Geraint Thomas opens gaps on Tour de France rivals in team time trial

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BRUSSELS (AP) — Just two days into the Tour de France, Geraint Thomas is already putting daylight between himself and some of the riders dreaming of dethroning the reigning champion.

Thomas, who claimed his first Tour win last summer, answered questions surrounding his form and fitness in a dominant fashion during Sunday’s short team time trial around the streets of Brussels.

His Ineos team did not win the stage but the 33-year-old Welshman gained precious seconds on rivals, including French duo Romain Bardet and Thibaut Pinot, former Tour champion Vincenzo Nibali, climber Nairo Quintana, Adam Yates and Jakob Fuglsang.

Thomas arrived at the Tour on the back of a rather mundane season and no victory to his name.

Even worse, he crashed out of his final preparation race last month, and endured another setback, though minor, when he was caught in a pile-up near the finish of Saturday’s opening stage.

With the No. 1 bib on his back, Thomas, a former track specialist, showed no signs of weakness following his spill.

He took solid turns at the front and led his teammates across the finish line close to the Atomium, the iconic Brussels monument built for the 1958 World Fair.

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The only team riding faster than Ineos on Sunday was the Dutch outfit Jumbo-Visma, which covered the 17.1-mile course in 28 minutes, 58 seconds, keeping the yellow jersey on Mike Teunissen’s shoulders.

They were 20 seconds faster than Thomas and his teammates, with Deceuninck Quick-Step completing the podium, 21 seconds off the pace.

“Looking at GC (general classification), it’s a good performance,” said Thomas. “It was a positive day for sure.”

Teunissen’s teammate Steven Kruijswijk is now the best placed overall contender, who sits third overall with a 20-second lead over Thomas and Egan Bernal, the co-leader at Ineos this summer in the absence of four-time champion Chris Froome.

Even without Froome — the dominant Grand Tour rider in recent years and an expert in the race against the clock — Ineos was still able to replicate its result from last year’s team time trial.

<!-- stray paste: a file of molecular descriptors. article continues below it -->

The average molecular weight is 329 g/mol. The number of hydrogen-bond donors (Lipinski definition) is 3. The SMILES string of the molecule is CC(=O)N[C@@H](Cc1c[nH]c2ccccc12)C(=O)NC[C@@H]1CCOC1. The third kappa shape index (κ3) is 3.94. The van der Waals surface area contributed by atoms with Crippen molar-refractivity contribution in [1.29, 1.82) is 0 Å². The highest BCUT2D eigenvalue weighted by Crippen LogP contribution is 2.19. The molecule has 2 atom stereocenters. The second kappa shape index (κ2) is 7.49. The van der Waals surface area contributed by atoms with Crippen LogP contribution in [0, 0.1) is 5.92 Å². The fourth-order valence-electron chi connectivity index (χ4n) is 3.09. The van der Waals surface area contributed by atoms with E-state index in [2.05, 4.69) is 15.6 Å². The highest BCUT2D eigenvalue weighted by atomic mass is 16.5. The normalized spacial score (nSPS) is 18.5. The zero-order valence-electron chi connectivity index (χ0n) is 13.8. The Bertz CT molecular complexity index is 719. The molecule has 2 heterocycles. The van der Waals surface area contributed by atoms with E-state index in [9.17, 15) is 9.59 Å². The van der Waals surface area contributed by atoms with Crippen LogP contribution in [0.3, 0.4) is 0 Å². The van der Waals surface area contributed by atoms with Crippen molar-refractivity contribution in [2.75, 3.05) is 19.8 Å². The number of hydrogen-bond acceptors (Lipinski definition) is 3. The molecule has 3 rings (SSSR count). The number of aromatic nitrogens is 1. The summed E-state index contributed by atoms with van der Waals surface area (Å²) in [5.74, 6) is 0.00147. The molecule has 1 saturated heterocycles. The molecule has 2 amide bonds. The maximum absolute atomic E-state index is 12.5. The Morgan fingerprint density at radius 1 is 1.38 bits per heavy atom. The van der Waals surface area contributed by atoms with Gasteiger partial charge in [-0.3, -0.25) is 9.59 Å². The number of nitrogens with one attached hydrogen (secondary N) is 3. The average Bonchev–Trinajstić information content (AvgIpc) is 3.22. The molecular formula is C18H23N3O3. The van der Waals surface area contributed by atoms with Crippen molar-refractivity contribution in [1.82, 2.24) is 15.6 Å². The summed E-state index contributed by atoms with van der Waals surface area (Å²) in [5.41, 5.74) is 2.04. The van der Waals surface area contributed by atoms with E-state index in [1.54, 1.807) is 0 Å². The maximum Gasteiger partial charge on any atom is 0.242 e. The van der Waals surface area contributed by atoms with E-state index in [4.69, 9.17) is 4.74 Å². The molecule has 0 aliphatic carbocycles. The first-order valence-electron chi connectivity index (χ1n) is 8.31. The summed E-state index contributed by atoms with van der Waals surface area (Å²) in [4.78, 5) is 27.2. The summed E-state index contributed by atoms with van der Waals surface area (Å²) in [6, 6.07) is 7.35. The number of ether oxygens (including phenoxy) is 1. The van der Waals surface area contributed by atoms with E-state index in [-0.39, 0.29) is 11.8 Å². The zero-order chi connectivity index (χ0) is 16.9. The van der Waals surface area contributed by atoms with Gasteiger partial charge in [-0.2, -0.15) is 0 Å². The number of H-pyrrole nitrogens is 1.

Dylan van Baarle, who replaced Froome in the team, was up to the task and there was no weak link on the road.

“We took some time on some good GC riders today, so it was perfect for us,” Bernal said.

Before the race leaves Belgium on Monday, Thomas and Bernal gained 12 seconds on Pinot, 16 seconds on Nibali, and 21 seconds on Yates and Fuglsang.

They opened more significant gaps with Quintana (45 seconds) and Bardet, the day’s big loser who conceded 59 seconds.

After rolling down first from the start ramp near Brussels’ Royal Palace, Ineos riders stayed in the lead for two hours until Jumbo-Visma, the last team to set off, bettered their time in an impressive performance.

Putting on a well-choreographed display, the Dutch team’s riders covered the route at an average speed of 35.5 mph, close to the record of 57.8 set by Orica-GreenEdge when they won the 2013 team time trial on a similar distance.

“We went hard from the start. We heard we were the fastest … We were flying,” Teunissen said.

The first Dutch rider to wear the race leader’s jersey in 30 years, Teunissen was a surprise winner of Saturday’s opening leg.

Surrounded by teammates best-suited for the flat terrain, including former time trial world champion Tony Martin, Teunissen did not play second-fiddle in his aerodynamic skinsuit and helmet.

“Yesterday it was a dream come true, and it’s the case today again,” he said. “It’s not that I’m getting used to winning stages at the Tour de France but it’s two out of two now and it’s really, really nice.”

Teunissen now leads teammate Wout Van Aert by 10 seconds in the general classification.

Jumbo-Visma riders monopolize the five top spots, with Kruijswijk in third place.

After two days in Belgium, the peloton will enter France during Monday’s Stage 3 which leads riders from the Belgian town of Binche to Epernay in the Champagne region.